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Scots Language Centre Centre for the Scots Leid

No mincing words

18th April 2016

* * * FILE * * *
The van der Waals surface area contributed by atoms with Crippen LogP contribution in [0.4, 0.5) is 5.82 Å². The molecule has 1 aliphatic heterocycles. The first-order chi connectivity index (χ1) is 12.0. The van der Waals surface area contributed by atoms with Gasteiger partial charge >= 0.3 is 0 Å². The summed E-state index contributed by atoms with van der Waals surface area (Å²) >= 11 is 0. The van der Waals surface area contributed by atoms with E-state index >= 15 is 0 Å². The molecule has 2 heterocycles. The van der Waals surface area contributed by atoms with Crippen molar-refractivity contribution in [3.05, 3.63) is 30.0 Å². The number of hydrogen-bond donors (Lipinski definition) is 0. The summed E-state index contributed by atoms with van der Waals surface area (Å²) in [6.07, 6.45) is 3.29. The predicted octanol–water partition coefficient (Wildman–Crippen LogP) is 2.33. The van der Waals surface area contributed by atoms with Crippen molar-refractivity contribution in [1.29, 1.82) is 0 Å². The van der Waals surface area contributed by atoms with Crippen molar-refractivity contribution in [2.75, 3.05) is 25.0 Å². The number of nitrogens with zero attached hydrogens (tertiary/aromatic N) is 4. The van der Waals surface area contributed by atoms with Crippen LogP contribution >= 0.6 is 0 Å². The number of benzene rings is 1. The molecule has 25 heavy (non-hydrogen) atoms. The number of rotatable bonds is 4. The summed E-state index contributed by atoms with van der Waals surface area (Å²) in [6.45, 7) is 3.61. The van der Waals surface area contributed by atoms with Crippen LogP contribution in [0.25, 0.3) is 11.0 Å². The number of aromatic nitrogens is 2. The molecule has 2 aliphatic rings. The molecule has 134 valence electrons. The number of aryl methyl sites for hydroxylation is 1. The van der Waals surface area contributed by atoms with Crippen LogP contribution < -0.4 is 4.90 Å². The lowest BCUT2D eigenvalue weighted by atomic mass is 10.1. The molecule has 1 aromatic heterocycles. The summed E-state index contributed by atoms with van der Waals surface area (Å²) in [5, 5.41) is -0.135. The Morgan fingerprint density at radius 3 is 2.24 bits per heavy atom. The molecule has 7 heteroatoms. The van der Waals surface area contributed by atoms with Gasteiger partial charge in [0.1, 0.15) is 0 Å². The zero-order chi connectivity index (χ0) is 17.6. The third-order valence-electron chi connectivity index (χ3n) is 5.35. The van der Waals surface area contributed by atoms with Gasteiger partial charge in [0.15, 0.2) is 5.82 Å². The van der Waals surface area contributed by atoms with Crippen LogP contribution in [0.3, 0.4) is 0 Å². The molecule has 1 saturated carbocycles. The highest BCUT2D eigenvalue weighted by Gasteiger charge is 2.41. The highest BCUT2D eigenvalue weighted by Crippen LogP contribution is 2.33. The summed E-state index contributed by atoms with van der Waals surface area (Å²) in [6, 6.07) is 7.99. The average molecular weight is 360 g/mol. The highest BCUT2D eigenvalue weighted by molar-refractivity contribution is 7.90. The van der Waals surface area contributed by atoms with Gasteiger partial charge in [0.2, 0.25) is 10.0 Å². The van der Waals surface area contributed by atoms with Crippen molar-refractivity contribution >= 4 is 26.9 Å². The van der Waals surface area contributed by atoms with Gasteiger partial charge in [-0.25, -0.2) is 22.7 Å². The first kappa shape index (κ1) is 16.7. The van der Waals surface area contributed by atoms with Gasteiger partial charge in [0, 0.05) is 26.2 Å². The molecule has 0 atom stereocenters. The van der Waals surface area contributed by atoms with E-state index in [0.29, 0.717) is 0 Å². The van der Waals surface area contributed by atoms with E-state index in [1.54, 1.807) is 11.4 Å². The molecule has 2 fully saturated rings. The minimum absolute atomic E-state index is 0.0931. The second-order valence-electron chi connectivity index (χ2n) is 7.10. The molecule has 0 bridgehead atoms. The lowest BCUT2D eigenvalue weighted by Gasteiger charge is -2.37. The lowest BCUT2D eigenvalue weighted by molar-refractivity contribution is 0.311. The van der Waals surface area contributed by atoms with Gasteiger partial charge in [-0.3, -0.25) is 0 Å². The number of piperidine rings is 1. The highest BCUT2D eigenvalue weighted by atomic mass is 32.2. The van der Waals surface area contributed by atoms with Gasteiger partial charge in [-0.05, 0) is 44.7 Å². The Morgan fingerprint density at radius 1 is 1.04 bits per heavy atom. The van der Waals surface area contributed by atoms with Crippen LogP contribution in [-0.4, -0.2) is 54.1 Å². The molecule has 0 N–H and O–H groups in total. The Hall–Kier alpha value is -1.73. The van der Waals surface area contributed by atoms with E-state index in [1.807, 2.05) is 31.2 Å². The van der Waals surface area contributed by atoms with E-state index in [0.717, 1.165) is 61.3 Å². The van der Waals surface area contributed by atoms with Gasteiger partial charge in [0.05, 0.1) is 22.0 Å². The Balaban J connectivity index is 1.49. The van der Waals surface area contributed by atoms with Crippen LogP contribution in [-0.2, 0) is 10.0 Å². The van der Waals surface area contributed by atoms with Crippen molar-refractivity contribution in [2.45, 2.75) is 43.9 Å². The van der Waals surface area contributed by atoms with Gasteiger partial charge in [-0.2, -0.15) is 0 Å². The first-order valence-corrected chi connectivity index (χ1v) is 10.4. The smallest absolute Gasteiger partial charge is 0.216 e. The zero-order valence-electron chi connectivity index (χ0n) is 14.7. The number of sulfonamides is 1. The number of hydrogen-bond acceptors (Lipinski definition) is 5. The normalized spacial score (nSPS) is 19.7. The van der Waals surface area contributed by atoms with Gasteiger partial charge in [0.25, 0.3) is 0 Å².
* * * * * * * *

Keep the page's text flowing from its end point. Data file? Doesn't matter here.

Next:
A North East MP has recently been highlighting the Scots language among Scottish politicians. Aberdeen North MP Kirsty Blackman, who was elected to the seat in May 2015, recently left Westminster clerks puzzled by her use of the word ‘mince’ and was contacted by the writers of Hansard – who keep the record of proceedings – to clarify. Blackman, in the course of criticising standing orders had used the term ‘mince’. In spoken Scots today the word mince has come to describe anything that is below standard or rubbish. It is a good example of a number of words shared in common between English and Scots, but which often also have a separate meaning in Scots, such as doot (English doubt) which can have the exact opposite sense to English usage – ‘A doot he’ll gae the morn’ (‘I’m sure he’ll go tomorrow’) being an example. Another good example is the line- ‘Is that you?’ which is equivalent to English ‘Are you ready?’ And what would Hansard make of – ‘A canna get daein it for him’ which becomes ‘I’m not able to do it because of him’ in English. Blackman indicated that Scottish MPs did not often use words from Scots, and commented “I’ve been trying to use Scottish words in the House where I can. Scots is such a great spoken language.”